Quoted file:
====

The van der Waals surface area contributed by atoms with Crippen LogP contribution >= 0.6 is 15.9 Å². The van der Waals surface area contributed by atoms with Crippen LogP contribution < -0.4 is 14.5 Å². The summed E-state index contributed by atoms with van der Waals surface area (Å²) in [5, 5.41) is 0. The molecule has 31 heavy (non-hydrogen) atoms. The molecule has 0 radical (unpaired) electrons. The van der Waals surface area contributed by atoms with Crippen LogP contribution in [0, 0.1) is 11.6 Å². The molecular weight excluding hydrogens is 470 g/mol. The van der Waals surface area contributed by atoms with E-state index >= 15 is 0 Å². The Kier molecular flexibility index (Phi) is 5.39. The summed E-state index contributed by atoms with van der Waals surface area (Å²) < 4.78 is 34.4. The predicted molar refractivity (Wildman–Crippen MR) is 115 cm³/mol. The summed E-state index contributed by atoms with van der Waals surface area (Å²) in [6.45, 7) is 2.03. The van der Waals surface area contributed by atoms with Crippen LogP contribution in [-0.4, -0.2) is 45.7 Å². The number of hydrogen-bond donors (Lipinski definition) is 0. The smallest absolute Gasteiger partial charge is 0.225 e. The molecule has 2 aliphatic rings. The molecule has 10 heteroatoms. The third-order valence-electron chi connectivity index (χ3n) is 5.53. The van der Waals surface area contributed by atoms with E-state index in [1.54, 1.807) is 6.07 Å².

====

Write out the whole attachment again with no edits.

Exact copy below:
The van der Waals surface area contributed by atoms with Crippen LogP contribution >= 0.6 is 15.9 Å². The van der Waals surface area contributed by atoms with Crippen LogP contribution < -0.4 is 14.5 Å². The summed E-state index contributed by atoms with van der Waals surface area (Å²) in [5, 5.41) is 0. The molecule has 31 heavy (non-hydrogen) atoms. The molecule has 0 radical (unpaired) electrons. The van der Waals surface area contributed by atoms with Crippen LogP contribution in [0, 0.1) is 11.6 Å². The molecular weight excluding hydrogens is 470 g/mol. The van der Waals surface area contributed by atoms with E-state index >= 15 is 0 Å². The Kier molecular flexibility index (Phi) is 5.39. The summed E-state index contributed by atoms with van der Waals surface area (Å²) < 4.78 is 34.4. The predicted molar refractivity (Wildman–Crippen MR) is 115 cm³/mol. The summed E-state index contributed by atoms with van der Waals surface area (Å²) in [6.45, 7) is 2.03. The van der Waals surface area contributed by atoms with Crippen LogP contribution in [-0.4, -0.2) is 45.7 Å². The number of hydrogen-bond donors (Lipinski definition) is 0. The smallest absolute Gasteiger partial charge is 0.225 e. The molecule has 2 aliphatic rings. The molecule has 10 heteroatoms. The third-order valence-electron chi connectivity index (χ3n) is 5.53. The van der Waals surface area contributed by atoms with E-state index in [1.54, 1.807) is 6.07 Å².